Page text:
Professor Chris Chapple invited me to go to the Buddhist-Catholic dialogue a while back and I've gone when I could. This group of Buddhist and Catholic spiritual leaders and academics have been meeting together for over twenty years. It's been going on so long, there is a real personal warmth between all of the clerics and academics in spite of the great variety of their beliefs, backgrounds, nationalities and outfits. I mean, you've got sweet Sister Thomas Bernard in her wimple, white sweater and orthopedic shoes as well as a number of Catholic priests from different orders in their collars, interspersed around the table with Buddhist leaders of various traditions. If you didn't know better, you might think that there were representatives from three different religions because of the striking difference in dress between the Buddhists from the "northern" or Mahayana tradition (Chinese, Japanese, and Korea) and the "southern" or Theravadan tradition (Sri Lanka, Thailand etc.) For example, Venerable Miao Hsi from the Taiwanese Hsi Lai Temple and Professor Jeung Park, who's also an abbot in a Korean Buddhist order, dress in robes that look like closely tied coats. Phrakru Sumanatissa Berua from the Wat Thai Temple, on the other hand, is partially, but not fully, wrapped in bright orange cloth with one shoulder completely exposed.
Here's a photo from one of the meetings back in 2008 so you can get a sense of what I'm talking about....
Over the past four or five sessions, the group has been working their way through a pamphlet that the Archdiocese of Los Angeles gives out to its flock: "What Catholics Should Know About Buddhism." The Buddhists at the Buddhist-Catholic dialogue are correcting mistakes they find - and they've found quite a few.
The effort was actually suggested by the representative of the Archdiocese of Los Angeles, Right Reverend Alexei Smith who was ordained as a Melkite Greek Catholic priest.(* explanation of his unusual relationship with the Archdiocese below) "If we're going to be teaching our Catholic kids about these various world religions," Father Alexei said, "we should be teaching them accurately."
It's a pretty remarkable thing that representatives from all of these religious institutions have cared enough about building relationships with each other that they have devoted this much time and energy over decades to do it and with such little notice. And this is by no means the only group like it.
After four sessions, the group was just about to finish correcting this sixteen-page pamphlet. I know, it sounds like watching paint dry, but it wasn't. It wasn't just that there were a number of errors in the text itself but, on occasion, the Buddhists didn't agree among themselves about what should be said instead. Although they are all Buddhists, there are nuances in their tenets and beliefs as different as their dress.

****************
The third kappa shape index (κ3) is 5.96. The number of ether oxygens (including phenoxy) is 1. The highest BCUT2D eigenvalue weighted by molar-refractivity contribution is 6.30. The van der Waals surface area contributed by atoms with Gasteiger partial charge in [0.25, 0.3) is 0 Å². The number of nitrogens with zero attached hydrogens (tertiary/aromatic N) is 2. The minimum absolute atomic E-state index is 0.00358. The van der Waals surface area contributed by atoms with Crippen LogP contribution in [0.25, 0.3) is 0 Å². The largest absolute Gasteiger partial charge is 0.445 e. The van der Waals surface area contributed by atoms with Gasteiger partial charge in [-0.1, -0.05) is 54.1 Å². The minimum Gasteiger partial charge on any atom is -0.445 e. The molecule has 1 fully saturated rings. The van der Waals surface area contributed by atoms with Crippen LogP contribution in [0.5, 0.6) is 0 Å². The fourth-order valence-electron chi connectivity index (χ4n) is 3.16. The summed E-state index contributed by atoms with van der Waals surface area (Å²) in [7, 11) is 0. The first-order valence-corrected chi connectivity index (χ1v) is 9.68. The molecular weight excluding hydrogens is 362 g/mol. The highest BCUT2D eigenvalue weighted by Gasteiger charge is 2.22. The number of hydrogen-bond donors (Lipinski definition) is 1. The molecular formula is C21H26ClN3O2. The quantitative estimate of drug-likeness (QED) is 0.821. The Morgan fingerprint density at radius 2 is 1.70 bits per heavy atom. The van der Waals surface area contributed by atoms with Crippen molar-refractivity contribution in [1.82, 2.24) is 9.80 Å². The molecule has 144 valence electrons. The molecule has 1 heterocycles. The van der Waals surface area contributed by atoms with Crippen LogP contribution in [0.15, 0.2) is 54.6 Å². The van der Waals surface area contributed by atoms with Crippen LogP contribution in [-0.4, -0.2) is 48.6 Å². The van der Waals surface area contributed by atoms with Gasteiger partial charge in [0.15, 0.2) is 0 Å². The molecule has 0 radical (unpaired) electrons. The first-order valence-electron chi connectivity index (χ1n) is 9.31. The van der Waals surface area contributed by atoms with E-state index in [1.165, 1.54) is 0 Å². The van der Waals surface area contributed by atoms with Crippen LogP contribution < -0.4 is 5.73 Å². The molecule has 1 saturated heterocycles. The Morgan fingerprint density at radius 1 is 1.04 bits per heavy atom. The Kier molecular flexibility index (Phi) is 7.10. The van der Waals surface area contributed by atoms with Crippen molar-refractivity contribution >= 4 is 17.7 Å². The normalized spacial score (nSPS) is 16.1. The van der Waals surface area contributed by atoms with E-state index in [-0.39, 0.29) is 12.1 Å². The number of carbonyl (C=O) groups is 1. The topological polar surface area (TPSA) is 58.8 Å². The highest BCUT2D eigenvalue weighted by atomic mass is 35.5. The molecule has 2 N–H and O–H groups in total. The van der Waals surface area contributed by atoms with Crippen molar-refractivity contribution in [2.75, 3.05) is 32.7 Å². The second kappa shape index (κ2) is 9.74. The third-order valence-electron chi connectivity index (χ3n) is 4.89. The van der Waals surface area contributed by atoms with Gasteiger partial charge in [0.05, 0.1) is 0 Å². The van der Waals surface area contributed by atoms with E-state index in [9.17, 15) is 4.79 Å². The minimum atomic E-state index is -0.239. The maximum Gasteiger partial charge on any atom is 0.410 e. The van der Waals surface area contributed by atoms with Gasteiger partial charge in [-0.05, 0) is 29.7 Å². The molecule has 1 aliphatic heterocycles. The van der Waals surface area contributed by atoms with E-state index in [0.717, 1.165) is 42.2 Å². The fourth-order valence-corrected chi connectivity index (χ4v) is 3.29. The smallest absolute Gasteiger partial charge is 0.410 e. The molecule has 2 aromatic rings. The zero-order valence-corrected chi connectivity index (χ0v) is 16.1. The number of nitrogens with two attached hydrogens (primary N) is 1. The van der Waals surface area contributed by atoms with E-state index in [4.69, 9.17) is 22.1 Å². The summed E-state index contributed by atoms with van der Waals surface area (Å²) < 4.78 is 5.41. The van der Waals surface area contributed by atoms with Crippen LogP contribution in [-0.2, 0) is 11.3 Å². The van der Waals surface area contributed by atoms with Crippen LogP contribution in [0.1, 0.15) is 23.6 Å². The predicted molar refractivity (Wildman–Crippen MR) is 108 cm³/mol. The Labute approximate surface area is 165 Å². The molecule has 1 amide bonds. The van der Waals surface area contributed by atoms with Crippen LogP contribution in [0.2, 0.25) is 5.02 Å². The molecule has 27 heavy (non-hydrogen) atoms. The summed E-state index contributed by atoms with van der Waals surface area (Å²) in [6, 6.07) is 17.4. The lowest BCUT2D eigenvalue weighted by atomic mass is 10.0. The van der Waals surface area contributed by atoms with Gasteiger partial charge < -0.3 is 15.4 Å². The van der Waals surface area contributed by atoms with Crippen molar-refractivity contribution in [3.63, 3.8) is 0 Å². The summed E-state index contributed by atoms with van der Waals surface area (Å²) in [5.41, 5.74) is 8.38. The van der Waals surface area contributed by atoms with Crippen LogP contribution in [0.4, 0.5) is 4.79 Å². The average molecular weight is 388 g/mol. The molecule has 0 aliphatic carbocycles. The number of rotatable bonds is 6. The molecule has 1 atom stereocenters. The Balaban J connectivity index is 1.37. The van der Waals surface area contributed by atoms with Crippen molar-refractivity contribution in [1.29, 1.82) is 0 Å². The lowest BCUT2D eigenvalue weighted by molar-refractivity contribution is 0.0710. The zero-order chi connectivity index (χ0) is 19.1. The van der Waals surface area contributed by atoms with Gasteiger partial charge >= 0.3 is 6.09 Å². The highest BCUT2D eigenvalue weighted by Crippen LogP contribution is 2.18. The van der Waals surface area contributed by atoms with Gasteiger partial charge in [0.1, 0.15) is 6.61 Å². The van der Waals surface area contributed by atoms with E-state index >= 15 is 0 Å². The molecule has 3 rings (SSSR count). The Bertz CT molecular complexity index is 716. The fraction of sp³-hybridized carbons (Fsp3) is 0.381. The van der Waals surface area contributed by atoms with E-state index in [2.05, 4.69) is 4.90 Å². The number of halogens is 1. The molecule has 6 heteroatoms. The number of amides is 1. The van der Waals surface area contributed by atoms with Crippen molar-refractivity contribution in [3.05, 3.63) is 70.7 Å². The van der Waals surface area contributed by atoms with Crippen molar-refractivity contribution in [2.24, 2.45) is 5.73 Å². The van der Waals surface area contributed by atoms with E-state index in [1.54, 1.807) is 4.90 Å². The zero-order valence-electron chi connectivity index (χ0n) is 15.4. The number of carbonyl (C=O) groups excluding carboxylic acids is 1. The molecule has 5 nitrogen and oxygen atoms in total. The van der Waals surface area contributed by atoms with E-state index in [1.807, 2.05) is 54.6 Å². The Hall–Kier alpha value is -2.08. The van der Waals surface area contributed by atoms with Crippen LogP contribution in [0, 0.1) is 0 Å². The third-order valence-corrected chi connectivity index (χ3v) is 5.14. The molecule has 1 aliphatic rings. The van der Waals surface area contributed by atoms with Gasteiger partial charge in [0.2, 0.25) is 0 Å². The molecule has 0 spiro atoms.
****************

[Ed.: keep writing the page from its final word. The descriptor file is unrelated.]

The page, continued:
But then, today, death got on the agenda. In the previous meeting, one of the Buddhists had said that, unlike in the West, many people consider themselves Confucian and Taoist and Buddhist or Daoist and Buddhist and Shinto. There just isn't the rigid separation between faiths. However, one of the Buddhist clerics said, in Japan, it wasn't until someone in their family died that they turned to Buddhism.
Professor Michael Kerze, an adjunct professor at Los Angeles Valley College, said he thought that was odd, given what he understood about Buddhism. "Why do (people in Japan) turn to Buddhism for funerals? Given Buddha's vision of samsara and being reborn, why turn to Buddhism for funerals when this is just one passing into another life?"
Ven. Dr. Karuna Dharma, (cleric on the far left in the photo above who was born Joyce Adele Pettingill in Beloit, Wisconsin) abbess in a Vietnamese Buddhist order, said, "When somebody passes, they're headed for a new life. It's very important for Buddhists to try to help them towards a good new life."
Venerable Miao Hsi, added: "It's like a very grand spiritual send off."
Phrakru Sumanatissa Berua from the Wat Thai Temple said: "Actually death is the final journey of the human being. In Buddha's time, there was a very beautiful woman, a woman so beautiful that every male, chase behind her. Even monks. She pass away. Buddha say: 'Keep her. Don't burn her.' Her body lay there for days. Buddha say 'She's there. Anyone want to go there now?'"
I don't know about anyone else at that table, but there's a pretty strong image now stuck in my head.
The Wat Thai monk continued. "The Buddha have to teach them that this," the monk bent his fingers back to his body draped in bright orange, "is impermanent so they can decline from attachment. Everything is illusion. It's not real. So when we have a funeral we have to teach about that: life is impermanent. We like to say that the people who pass away are our teacher, that life is impermanent." So, he said, in his tradition, in the Theravada tradition, the funeral is not so much for the person who died, for aiding in their transformation into a better life. "That's governed by their karma, by what they did in their life. You did good things, you go to good place; you did bad things, you go to bad place - that's what Buddhists believe."
Professor Jeung Park, a Korean Buddhist abbot, explained that, for Buddhists, the concept of a sentient being or "sattva" is different than other religions. He said, for Buddhists, even people who pass away are "sattvas. Because they return. In other religions, whoever passes away aren't counted. For Buddhists, they are because they are in a cycle of samsara. Understand? We are reborn again continuously."